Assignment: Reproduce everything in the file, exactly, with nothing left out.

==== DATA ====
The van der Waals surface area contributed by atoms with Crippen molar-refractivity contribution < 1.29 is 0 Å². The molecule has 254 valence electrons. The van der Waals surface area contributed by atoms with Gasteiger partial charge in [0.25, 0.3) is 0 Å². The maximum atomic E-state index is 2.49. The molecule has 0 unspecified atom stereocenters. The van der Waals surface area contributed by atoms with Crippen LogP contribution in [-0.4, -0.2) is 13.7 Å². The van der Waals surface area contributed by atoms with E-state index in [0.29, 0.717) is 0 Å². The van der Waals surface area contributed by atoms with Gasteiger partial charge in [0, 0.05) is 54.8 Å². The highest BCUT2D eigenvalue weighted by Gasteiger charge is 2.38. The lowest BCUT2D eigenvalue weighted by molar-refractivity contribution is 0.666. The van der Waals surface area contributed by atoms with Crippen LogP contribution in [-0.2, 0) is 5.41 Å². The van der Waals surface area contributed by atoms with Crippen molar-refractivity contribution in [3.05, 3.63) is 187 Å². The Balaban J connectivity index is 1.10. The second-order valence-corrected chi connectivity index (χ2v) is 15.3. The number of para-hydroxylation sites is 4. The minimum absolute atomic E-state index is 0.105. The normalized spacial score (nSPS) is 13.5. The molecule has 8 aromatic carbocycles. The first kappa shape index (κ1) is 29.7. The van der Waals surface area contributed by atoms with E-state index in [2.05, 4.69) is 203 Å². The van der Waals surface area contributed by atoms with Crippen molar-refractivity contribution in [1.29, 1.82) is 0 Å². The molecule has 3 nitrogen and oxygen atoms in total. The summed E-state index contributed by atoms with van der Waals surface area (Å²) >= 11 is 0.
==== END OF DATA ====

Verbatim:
The van der Waals surface area contributed by atoms with Crippen molar-refractivity contribution < 1.29 is 0 Å². The molecule has 254 valence electrons. The van der Waals surface area contributed by atoms with Gasteiger partial charge in [0.25, 0.3) is 0 Å². The maximum atomic E-state index is 2.49. The molecule has 0 unspecified atom stereocenters. The van der Waals surface area contributed by atoms with Crippen LogP contribution in [-0.4, -0.2) is 13.7 Å². The van der Waals surface area contributed by atoms with E-state index in [0.29, 0.717) is 0 Å². The van der Waals surface area contributed by atoms with Gasteiger partial charge in [0, 0.05) is 54.8 Å². The highest BCUT2D eigenvalue weighted by Gasteiger charge is 2.38. The lowest BCUT2D eigenvalue weighted by molar-refractivity contribution is 0.666. The van der Waals surface area contributed by atoms with Crippen LogP contribution in [-0.2, 0) is 5.41 Å². The van der Waals surface area contributed by atoms with Crippen molar-refractivity contribution in [3.05, 3.63) is 187 Å². The Balaban J connectivity index is 1.10. The second-order valence-corrected chi connectivity index (χ2v) is 15.3. The number of para-hydroxylation sites is 4. The minimum absolute atomic E-state index is 0.105. The normalized spacial score (nSPS) is 13.5. The molecule has 8 aromatic carbocycles. The first kappa shape index (κ1) is 29.7. The van der Waals surface area contributed by atoms with E-state index in [2.05, 4.69) is 203 Å². The van der Waals surface area contributed by atoms with Crippen molar-refractivity contribution in [1.29, 1.82) is 0 Å². The molecule has 3 nitrogen and oxygen atoms in total. The summed E-state index contributed by atoms with van der Waals surface area (Å²) >= 11 is 0.